13 March 2009

The main event

Stupid Belgian railways. Our (mostly my, actually) dicking about with ticket machines and timetables meant it was heading for 7 by the time we reached Brussel Zuid. There was light in the sky over Place Bara as we crossed on our way to Cantillon, and the party was already in full swing inside, with M. Van Roy a one-man welcome committee at the door. After coffee and croissants, we had the unusal privilege of a real life tour guide taking us round the brewery. Mashing had just begun and the mechanical tun was turning over the grist being poked down from the grain mill above.

Back at the tasting room we got our morning glass of gueuze. I think I was the only one not bemused by the concept of drinking beer before 9am. I mean, it was a Saturday. As the other tours went through we staked a claim in the tasting bar to soak in the atmos. Lots of atmos in Cantillon, and here it had just started to smell of wort. As it began to pour from the mashtun we went for a taste. Porridgey, funnily enough. I'd never really noticed the wheat character of Cantillon beer, but here it was -- very pronounced, and slightly steaming.

The clock was heading for 10. Time for another beer. I fetched us a bottle of Iris, served from an unmarked bottle in a basket. Even the bar is old school at Cantillon. As the beer was sunk, so the eyelids began to droop, and most of the group decided that a nap was the best way to make the most of the rest of the day. Not me though. It was a gorgeous bright morning in Brussels and I went for a walk, up to Beer Circus to find out if it opened for lunch (it doesn't on Saturdays) then watched the world go by in Parc du Bruxelles before it was time to see what the sleeping beauties were up to.

We reconvened in Grand Place and lunched in one of the many shameless tourist traps fine dining establishments on Rue des Bouchers. Mrs Beer Nut decided she's seen enough brewing for one day so went off in search of chocolate while the rest of us schlepped back to Anderlecht. When we got there, the boil was done and the hot wort was being pumped into the shallow cool ship in the attic -- raw lambic as far as the eye could see (which wasn't very far, what with all the steam). Wafts of afternoon air were being blown over the tray, carrying the magic beasties which would, when the temperature had dropped sufficiently, begin working wonders on the liquid. Suitably awed, we decided it was time for a beer.

We took a position by the stove, watching the old barrel staves being thrown in as fuel and realising too too late that swiping one for homebrewing purposes would be a nifty idea. Oh well. David was buying this time out, and fetched us a bottle of Rosé de Gambrinus -- the raspberry lambic. Yet again, I just don't rate the fruity Cantillons above the plain gueuze. Still, the acidic tartness delivers a short sharp shock to the tastebuds, and then a fresh fruit-flavoured juiciness finishes the whole thing off. A good beer, no question, but not good enough to claim a place in my 20kg of beery baggage. Plain, wonderful, Cantillon gueuze made up (almost) the sum total of my purchases.

At 4.30, our day's work was done. Saturday night on the town in Brussels was beckoning.

10 comments:

  1. We didn't have much luck with the ticket machines in Brussels. We ended up walking to Central Station to talk to a real person. Tickets bought we used them only to find we were supposed to stamp them on entry. It's a good job there was a good train cop on that day, his mate was all for giving us a fine.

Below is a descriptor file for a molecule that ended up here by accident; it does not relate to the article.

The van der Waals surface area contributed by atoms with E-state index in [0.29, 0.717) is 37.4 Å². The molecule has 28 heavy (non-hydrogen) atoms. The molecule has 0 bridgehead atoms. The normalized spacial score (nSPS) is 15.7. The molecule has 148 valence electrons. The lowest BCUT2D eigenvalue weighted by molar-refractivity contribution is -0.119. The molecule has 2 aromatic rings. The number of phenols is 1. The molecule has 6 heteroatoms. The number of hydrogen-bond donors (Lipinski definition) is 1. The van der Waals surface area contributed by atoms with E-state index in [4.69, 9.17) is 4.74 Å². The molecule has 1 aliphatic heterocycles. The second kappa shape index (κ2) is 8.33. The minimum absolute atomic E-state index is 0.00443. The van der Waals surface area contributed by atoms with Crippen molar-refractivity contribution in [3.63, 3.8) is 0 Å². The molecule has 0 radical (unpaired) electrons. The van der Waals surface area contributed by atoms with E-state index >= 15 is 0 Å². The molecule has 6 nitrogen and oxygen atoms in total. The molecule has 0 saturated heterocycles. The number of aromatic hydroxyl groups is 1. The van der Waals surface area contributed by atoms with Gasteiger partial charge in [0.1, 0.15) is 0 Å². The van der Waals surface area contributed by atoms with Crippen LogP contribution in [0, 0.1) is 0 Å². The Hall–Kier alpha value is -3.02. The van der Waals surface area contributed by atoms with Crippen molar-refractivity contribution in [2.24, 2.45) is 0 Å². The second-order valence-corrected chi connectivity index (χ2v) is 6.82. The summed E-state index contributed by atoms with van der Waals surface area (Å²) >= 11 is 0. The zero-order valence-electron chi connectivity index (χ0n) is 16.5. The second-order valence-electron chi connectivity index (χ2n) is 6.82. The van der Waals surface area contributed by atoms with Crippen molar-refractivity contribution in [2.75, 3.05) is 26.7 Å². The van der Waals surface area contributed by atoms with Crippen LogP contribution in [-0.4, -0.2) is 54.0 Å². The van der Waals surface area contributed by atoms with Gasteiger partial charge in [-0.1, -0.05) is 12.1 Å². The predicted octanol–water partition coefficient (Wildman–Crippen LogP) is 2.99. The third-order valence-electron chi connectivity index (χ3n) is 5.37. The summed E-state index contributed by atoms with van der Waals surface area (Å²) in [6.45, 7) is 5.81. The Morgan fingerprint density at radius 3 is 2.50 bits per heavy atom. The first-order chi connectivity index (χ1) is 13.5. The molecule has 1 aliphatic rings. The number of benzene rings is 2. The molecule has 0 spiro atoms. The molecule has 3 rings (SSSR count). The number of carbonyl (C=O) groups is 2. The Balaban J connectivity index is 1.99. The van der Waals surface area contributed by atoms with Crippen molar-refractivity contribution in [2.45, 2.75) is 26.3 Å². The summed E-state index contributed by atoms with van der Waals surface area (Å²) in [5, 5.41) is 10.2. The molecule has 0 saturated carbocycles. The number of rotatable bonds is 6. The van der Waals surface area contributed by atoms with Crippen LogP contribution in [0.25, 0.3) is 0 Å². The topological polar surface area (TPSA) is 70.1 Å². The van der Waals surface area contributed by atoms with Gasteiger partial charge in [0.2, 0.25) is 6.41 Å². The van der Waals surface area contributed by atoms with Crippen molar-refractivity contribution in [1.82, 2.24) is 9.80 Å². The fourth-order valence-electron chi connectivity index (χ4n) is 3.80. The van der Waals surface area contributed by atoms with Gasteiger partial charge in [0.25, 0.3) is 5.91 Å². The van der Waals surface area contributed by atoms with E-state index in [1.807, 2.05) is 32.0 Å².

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  2. Even at Central, real people don't get up for 6.30 on a Saturday morning, we discovered.

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  3. That'S a cruel hour. I know I can stay awake getting up at that hour normally, but I'm sure the beer would push me a little towards the land of nod too. Not sure I'd trust myself to wake up again though...

    Is this open day only once a year?

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  4. Twice a year, I read somewhere.

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  5. Turns out metro tickets only work on the metro. We ended up having to buy some off the conductor on the way to the airport.

    Still annoyed i did not steal some of their wood. They should sell it. Or would that be some sort of trade secret?

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  6. Trying to deal with an unfamiliar public transport system that early in the morning is rarely fun. This is why I walked to the brewery and got there at 06:25.

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  7. That's not true, David: the metro Jump tickets do work on national trains inside the Brussels city transport area. The airport, however, is outside the Brussels city transport area. I bought my airport tickets online before leaving Dublin: strongly recommended.

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  8. "The airport, however, is outside the Brussels city transport area. I bought my airport tickets online before leaving Dublin: strongly recommended."

    Ah makes sense, thanks for the correction.

    Anyone want to help me hijack this blog and turn it further into a trainspotting one?

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  9. Hi, I spent 7 months living and working in Brussels last year. It's really nostalgic to read all about your trip there! Thanks

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  10. I probably should add, to the above, that criticism of any city's public transport system is a bit rich when it comes from people who live in Dublin, which has the most awkward and counter-intuitive bus system imaginable.

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